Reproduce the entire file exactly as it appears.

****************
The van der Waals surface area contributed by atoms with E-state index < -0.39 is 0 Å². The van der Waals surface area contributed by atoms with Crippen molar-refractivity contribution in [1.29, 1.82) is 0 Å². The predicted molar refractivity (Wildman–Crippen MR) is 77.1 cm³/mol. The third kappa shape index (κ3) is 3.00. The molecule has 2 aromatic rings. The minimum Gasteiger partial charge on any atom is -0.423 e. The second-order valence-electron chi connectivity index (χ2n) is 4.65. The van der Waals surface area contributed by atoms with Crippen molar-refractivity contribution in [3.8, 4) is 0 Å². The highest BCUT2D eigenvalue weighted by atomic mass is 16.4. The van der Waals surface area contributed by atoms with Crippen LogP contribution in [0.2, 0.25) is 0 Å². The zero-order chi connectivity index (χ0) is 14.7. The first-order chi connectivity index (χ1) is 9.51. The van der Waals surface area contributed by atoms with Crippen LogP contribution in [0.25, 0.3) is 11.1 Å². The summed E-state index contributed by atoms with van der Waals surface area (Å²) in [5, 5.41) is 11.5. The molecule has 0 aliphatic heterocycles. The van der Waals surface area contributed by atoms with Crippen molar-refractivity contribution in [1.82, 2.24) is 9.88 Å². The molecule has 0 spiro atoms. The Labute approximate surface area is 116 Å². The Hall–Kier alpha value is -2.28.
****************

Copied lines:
The van der Waals surface area contributed by atoms with E-state index < -0.39 is 0 Å². The van der Waals surface area contributed by atoms with Crippen molar-refractivity contribution in [1.29, 1.82) is 0 Å². The predicted molar refractivity (Wildman–Crippen MR) is 77.1 cm³/mol. The third kappa shape index (κ3) is 3.00. The molecule has 2 aromatic rings. The minimum Gasteiger partial charge on any atom is -0.423 e. The second-order valence-electron chi connectivity index (χ2n) is 4.65. The van der Waals surface area contributed by atoms with Crippen molar-refractivity contribution in [3.8, 4) is 0 Å². The highest BCUT2D eigenvalue weighted by atomic mass is 16.4. The van der Waals surface area contributed by atoms with Crippen LogP contribution in [0.2, 0.25) is 0 Å². The zero-order chi connectivity index (χ0) is 14.7. The first-order chi connectivity index (χ1) is 9.51. The van der Waals surface area contributed by atoms with Crippen LogP contribution in [0.25, 0.3) is 11.1 Å². The summed E-state index contributed by atoms with van der Waals surface area (Å²) in [5, 5.41) is 11.5. The molecule has 0 aliphatic heterocycles. The van der Waals surface area contributed by atoms with Crippen molar-refractivity contribution in [1.82, 2.24) is 9.88 Å². The molecule has 0 spiro atoms. The Labute approximate surface area is 116 Å². The Hall–Kier alpha value is -2.28.